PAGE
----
MELINDA MYERS: Recycle Your Christmas Tree into the Landscape

Don’t drag that Christmas tree to the curb to be hauled away by the trash collectors. Give it a second, even third life, in your landscape. No live Christmas tree? Don’t worry. I’m sure your friends and neighbors will share theirs.

Move your locally grown Christmas tree outdoors after the holidays. Avoid trees imported from other states that may host invasive insects that can infest your landscape and nearby Christmas tree farms. Your local municipality or Department of Natural Resources has more information on any threats and disposal recommendations for your area.

Removing the branches from Christmas trees and layering them over bulbs and perennials keeps the soil consistently cold, reducing the risk of early sprouting and winter damage. (MM_)

Use your cut Christmas tree to protect evergreens in your landscape from winter winds and sun. They make excellent windbreaks while shading sensitive plants in your landscape. Strategically place your discarded tree on the windward side of rhododendron, boxwood, and other broadleaf evergreens to reduce problems with winter burn. Place it on the south side of these plants to shade them from the drying winter sun.

Or remove the branches and use them as winter mulch over bulbs and perennials. Layer the boughs over the plants and soil to keep the soil consistently cold. This reduces the risk of early sprouting and winter damage that can occur during winter thaws.

Or set the tree in the landscape for a bit of added greenery. Secure it in a snow pile or use stakes and guy wires in milder climates where the soil is not frozen. The birds will enjoy the added shelter and you will enjoy watching these visitors to your landscape.

Then consider adding a bit of food for your feathered visitors. Decorate the trees with fruits, berries, and seeds the birds can enjoy. Stringing cranberries and popcorn is a fun family activity and makes an attractive outdoor garland. Slices of oranges on colorful yarn and homemade bird ornaments can complete the adornments.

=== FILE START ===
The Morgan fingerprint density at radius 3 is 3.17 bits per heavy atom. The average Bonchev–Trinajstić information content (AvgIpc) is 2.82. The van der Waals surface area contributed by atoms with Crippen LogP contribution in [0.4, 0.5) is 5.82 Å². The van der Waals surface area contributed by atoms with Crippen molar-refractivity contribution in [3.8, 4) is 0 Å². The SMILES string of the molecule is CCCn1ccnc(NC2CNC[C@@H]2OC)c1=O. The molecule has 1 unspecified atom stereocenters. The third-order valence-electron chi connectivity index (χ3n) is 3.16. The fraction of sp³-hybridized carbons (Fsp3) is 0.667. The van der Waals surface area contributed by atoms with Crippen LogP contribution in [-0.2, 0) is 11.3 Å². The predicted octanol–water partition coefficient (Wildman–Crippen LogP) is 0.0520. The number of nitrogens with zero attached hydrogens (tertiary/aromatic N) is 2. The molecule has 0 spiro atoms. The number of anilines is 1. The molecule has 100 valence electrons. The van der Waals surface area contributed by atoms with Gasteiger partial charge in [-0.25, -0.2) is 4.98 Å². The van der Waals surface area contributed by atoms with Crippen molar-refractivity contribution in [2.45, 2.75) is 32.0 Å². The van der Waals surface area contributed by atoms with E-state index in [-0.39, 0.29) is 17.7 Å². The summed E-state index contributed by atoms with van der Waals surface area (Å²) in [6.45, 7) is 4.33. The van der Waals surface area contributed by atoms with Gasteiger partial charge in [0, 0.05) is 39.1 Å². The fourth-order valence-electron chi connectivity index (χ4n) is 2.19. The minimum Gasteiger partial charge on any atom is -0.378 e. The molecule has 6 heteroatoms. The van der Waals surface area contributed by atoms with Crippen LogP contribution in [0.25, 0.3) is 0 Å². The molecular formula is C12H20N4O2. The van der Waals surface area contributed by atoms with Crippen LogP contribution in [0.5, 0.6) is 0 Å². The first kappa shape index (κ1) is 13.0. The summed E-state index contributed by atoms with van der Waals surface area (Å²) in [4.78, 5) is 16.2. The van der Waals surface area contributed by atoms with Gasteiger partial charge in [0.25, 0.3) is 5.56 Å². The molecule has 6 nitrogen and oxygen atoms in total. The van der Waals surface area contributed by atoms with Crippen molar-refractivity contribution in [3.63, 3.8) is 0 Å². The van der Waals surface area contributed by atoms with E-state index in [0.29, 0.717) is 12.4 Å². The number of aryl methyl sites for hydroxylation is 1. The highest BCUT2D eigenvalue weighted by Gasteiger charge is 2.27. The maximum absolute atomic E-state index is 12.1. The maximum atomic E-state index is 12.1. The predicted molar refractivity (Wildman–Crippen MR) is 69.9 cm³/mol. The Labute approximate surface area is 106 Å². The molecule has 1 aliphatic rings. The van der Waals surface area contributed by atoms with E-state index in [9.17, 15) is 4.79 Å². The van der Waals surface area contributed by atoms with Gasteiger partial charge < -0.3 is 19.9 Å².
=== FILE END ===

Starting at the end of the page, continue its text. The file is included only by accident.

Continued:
Sweep up the fallen needles that were under your tree indoors and use them as mulch in the garden. Place them directly on the soil or atop the snow. As the snow melts, the needles will be right where they belong. And don’t worry, they will not make the soil too acidic. In fact, as they break down, they add organic matter to the soil.

As spring arrives, consider chipping and shredding your tree into mulch for trees and shrubs or pathways in the landscape. No chipper? You and your neighbors may want to rent a chipper to shred these and other prunings for use as mulch in your landscapes.

And, if this is not possible, check for recycling resources in your community. Many municipalities have special pickups for Christmas trees. These are chipped, shredded, and made available for citizens to use in their landscapes.

Lake communities often sink the discarded trees to the bottom of lakes and ponds to provide habitat for the fish. Another great way to give your tree a second life.

And once you discover the value of this free resource you may find yourself collecting a few more from the neighborhood. However, your family may ask that you wait until dark to drag your evergreen treasures back home.

Melinda Myers

Melinda Myers has written more than 20 gardening books, including the recently released Midwest Gardener’s Handbook, 2nd Edition and Small Space Gardening. She hosts The Great Courses “How to Grow Anything” instant video and DVD series and the nationally syndicated Melinda’s Garden Moment radio program. Myers is a columnist and contributing editor for Birds & Blooms magazine. Myers’ website is www.MelindaMyers.com.

 

 

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